All humans have food cravings. Some cravings are sweet, some savory, and others salty. For some people, cravings can be specific and consistent, or bizarre and rare. Such cravings can penetrate on a deep mental and emotional level, potentially causing our fitness clients to lose sight of training and health goals. Why do we experience food cravings and how can personal trainers advise their clients?

What are food cravings?

To begin to understand this from a scientific standpoint we must first reference the two hormones that are in charge of regulating these occurrences internally: leptin and ghrelin.

Leptin is the hormone responsible for inducing satiety while ghrelin is the hormone responsible for appetite stimulation. Both of these are essential to regulating portion sizes, hunger cues, and pesky cravings that get in the way of us reaching our goals. These two hunger hormones can be affected by sleep and stress. Both can be drastically over or underproduced when less than seven hours of sleep are achieved. Even just 30 minutes of decreased quality sleep at night can immensely impact the body’s ability to regulate the two.

This may result in being overtired, moody, and the inefficient cycling of insulin levels. In turn, sleep-deprived individuals may crave foods loaded with sugar or caffeine to provide a quick energy boost to make it through the day.

Food Cravings at Work

Shift workers who work late nights experience sleep and hormone irregularities due to the nature of their schedules. Their sleep is often choppy and inconsistent. They have access to more vending machines and less healthy food options during their break times at work, probably opting for late-night fast food to fuel their nights on the job.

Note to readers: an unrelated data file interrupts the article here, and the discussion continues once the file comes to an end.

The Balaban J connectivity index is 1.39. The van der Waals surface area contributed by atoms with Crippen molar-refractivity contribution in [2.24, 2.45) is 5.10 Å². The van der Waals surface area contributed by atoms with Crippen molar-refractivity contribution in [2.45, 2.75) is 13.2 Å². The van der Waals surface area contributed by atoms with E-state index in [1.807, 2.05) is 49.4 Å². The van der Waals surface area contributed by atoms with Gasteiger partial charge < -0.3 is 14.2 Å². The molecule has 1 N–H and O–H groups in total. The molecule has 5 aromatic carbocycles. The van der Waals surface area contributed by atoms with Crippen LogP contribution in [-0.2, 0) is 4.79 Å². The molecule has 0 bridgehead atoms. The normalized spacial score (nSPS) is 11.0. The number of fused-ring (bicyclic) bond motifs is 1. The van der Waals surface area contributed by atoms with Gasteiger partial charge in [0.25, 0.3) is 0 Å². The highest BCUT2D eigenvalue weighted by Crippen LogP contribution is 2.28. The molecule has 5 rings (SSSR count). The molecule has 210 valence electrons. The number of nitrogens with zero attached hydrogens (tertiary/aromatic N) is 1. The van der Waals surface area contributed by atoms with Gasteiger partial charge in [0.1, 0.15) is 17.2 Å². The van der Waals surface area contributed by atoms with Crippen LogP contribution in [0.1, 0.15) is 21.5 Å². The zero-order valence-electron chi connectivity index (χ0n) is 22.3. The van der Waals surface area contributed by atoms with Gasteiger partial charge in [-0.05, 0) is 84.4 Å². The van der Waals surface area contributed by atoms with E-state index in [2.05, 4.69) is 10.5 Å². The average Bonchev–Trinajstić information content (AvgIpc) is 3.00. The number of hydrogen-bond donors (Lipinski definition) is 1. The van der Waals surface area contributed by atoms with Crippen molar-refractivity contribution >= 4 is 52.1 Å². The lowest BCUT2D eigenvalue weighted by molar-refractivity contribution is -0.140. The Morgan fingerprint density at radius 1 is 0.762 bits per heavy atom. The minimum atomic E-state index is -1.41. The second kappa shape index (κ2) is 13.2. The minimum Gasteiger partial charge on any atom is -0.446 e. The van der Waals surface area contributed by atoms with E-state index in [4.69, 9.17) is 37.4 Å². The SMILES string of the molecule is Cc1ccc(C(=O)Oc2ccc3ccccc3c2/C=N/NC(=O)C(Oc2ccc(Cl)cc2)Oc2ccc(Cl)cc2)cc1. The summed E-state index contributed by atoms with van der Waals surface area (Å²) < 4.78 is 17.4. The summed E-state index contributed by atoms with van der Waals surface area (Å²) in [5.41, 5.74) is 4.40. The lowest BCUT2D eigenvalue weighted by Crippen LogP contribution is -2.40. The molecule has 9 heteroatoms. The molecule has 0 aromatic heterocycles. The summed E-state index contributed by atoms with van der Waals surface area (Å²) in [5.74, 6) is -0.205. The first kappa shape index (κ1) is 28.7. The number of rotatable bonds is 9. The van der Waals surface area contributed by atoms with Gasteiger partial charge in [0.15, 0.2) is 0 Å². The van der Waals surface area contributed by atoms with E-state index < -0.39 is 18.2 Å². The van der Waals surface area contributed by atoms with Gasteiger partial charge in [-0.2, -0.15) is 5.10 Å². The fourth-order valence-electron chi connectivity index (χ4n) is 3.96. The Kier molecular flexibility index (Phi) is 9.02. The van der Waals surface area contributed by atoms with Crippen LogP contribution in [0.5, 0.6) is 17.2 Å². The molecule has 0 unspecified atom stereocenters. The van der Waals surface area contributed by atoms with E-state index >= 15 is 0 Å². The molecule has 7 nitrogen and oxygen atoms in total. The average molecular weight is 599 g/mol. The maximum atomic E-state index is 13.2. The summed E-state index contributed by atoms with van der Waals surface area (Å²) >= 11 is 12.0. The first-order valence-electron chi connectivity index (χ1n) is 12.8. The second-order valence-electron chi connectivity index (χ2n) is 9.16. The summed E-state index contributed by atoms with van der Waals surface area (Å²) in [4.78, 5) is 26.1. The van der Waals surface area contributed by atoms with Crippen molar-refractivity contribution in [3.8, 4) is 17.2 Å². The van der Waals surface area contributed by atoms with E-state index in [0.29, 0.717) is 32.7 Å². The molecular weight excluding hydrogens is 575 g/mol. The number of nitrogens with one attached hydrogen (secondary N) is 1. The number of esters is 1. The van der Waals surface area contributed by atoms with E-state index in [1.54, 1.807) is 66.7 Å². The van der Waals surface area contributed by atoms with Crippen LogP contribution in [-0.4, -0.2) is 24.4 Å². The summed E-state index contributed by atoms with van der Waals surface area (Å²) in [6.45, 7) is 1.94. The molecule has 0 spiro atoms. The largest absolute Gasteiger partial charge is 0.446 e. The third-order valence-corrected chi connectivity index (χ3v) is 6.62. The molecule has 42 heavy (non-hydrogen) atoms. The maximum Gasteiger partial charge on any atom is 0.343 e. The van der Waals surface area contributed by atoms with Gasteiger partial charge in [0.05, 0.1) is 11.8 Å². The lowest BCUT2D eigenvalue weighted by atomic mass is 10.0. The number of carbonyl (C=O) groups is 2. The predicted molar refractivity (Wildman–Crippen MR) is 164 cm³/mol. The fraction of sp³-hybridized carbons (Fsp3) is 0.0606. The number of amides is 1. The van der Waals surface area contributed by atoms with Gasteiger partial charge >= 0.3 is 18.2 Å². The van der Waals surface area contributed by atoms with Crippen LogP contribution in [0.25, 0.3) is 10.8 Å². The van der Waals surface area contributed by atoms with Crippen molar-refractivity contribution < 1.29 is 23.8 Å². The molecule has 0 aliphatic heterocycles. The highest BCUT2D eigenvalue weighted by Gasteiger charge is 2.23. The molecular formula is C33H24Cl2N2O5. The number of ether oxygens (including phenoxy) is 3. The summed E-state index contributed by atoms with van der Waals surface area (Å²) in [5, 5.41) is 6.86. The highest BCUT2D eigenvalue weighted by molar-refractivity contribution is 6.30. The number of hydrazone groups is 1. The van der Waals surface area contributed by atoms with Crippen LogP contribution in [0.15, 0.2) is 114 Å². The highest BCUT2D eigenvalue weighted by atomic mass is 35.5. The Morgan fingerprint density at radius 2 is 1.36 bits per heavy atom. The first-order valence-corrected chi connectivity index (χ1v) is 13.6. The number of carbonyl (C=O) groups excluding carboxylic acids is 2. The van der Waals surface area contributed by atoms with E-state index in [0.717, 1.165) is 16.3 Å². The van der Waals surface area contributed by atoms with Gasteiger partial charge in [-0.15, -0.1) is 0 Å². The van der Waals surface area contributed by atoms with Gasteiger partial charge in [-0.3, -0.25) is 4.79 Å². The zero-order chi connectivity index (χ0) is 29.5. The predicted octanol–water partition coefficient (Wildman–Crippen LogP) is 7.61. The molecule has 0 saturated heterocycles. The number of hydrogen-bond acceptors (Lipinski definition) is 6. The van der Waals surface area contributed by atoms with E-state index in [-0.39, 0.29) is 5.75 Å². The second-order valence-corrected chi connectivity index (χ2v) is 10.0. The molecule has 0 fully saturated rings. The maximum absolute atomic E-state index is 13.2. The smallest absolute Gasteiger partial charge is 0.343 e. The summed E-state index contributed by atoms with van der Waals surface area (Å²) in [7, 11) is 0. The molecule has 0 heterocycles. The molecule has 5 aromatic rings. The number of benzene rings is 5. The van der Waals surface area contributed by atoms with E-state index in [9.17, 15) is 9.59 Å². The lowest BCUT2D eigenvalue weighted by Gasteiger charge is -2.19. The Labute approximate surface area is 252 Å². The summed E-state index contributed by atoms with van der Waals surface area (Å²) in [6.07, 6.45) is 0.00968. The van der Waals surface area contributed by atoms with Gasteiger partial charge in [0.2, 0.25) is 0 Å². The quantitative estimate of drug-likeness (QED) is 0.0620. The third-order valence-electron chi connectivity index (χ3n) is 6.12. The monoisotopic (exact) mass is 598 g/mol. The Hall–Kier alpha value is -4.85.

That said, most of us have seemingly “normal” schedules and still struggle with food cravings and late-night snacking. What’s really at the root of them?

The Root Cause of a Craving

If you have clients who have voiced concerns about their inability to stave off cravings or believe that they are, only to sabotage it while mindlessly munching in front of the TV or eating a full bag of chips on the way home without realizing it. Here are a few questions you can ask to gain some clarity.

Are they eating enough during the day?

If macro portions are not being met during the day, even a healthy dinner at the end of the day may not be enough to counter the effects of deprivation. The body in an effort to make up the deficit will produce an appetite so that certain food cravings may be triggered to encourage the body to get what it needs. Usually, however, the intensity of the appetite at this point will likely cloud judgment.

Get an idea of how many portions of proteins, healthy fats, and carbs your clients are eating at each meal. If they’re skipping breakfast, and reaching for simple carbohydrates (bagels, baked goods, fruit, etc) or perhaps eating a small salad without enough protein for lunch, their body is likely hungry for more nutrient-dense foods during the day.

Are the cravings physiological or emotional?

Asking your client to keep a food journal and make notes about what they’re eating, how long it takes them to eat, and what emotions they are experiencing before, during, and after a meal or snack. This may help pinpoint whether the cravings are due to actual hunger or their body’s response to stress and overwhelm.

If you have determined that the cravings are due to stress, highlight the importance of a solid sleep routine and urge them to ditch the screens 30 min before bed. Blue light has the capacity to reduce the natural production of melatonin in our systems and lends to choppy night sleep. This in turn diminishes adequate sleep and recovery, which is when the hunger hormones, leptin and ghrelin, get to work. A well-rested and well-recovered individual has to ability to better control their emotional state and therefore, their cravings. 

Offering Guidance

Most of what we do as personal trainers and coaches is to help people draw awareness to their current habits, gain clarity on what’s working and what’s not, and come up with a few simple steps and action sequences to get our clients moving in the right direction. 

While staying within scope of practice for those not also certified in nutrition, you can still very simply and effectively help your clients draw attention to current habits, provide helpful articles for them to self-educate, and provide accountability to help keep them on track to make the necessary lifestyle changes they need to become healthier.

For more guidance on the science behind cravings, check out these articles below: ways decreased sleep contributes to overeating